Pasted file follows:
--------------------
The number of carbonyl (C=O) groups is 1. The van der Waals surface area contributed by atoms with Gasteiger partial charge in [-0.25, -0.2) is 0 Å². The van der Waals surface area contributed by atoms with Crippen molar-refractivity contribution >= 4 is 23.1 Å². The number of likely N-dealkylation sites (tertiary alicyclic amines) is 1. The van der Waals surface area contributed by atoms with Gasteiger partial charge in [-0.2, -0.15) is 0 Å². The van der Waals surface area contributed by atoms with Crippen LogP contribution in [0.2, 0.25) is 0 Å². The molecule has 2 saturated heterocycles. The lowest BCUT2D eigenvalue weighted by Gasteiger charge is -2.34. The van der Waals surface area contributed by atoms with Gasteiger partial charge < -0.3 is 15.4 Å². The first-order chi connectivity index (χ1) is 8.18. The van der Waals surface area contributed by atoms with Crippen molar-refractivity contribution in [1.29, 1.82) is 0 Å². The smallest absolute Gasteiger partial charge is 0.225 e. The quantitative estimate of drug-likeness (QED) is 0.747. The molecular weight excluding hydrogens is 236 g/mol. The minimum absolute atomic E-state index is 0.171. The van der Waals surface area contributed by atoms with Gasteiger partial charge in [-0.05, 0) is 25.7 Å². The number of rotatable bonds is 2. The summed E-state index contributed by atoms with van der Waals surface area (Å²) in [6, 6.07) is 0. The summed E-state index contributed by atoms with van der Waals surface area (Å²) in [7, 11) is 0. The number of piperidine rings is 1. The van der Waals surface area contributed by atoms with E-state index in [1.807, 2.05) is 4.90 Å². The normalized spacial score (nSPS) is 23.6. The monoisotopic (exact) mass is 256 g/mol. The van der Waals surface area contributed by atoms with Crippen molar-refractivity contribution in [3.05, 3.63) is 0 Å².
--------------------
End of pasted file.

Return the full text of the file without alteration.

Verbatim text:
The number of carbonyl (C=O) groups is 1. The van der Waals surface area contributed by atoms with Gasteiger partial charge in [-0.25, -0.2) is 0 Å². The van der Waals surface area contributed by atoms with Crippen molar-refractivity contribution >= 4 is 23.1 Å². The number of likely N-dealkylation sites (tertiary alicyclic amines) is 1. The van der Waals surface area contributed by atoms with Gasteiger partial charge in [-0.2, -0.15) is 0 Å². The van der Waals surface area contributed by atoms with Crippen LogP contribution in [0.2, 0.25) is 0 Å². The molecule has 2 saturated heterocycles. The lowest BCUT2D eigenvalue weighted by Gasteiger charge is -2.34. The van der Waals surface area contributed by atoms with Gasteiger partial charge < -0.3 is 15.4 Å². The first-order chi connectivity index (χ1) is 8.18. The van der Waals surface area contributed by atoms with Crippen molar-refractivity contribution in [1.29, 1.82) is 0 Å². The smallest absolute Gasteiger partial charge is 0.225 e. The quantitative estimate of drug-likeness (QED) is 0.747. The molecular weight excluding hydrogens is 236 g/mol. The minimum absolute atomic E-state index is 0.171. The van der Waals surface area contributed by atoms with Gasteiger partial charge in [-0.05, 0) is 25.7 Å². The number of rotatable bonds is 2. The summed E-state index contributed by atoms with van der Waals surface area (Å²) in [6, 6.07) is 0. The summed E-state index contributed by atoms with van der Waals surface area (Å²) in [7, 11) is 0. The number of piperidine rings is 1. The van der Waals surface area contributed by atoms with E-state index in [1.807, 2.05) is 4.90 Å². The normalized spacial score (nSPS) is 23.6. The monoisotopic (exact) mass is 256 g/mol. The van der Waals surface area contributed by atoms with Crippen molar-refractivity contribution in [3.05, 3.63) is 0 Å².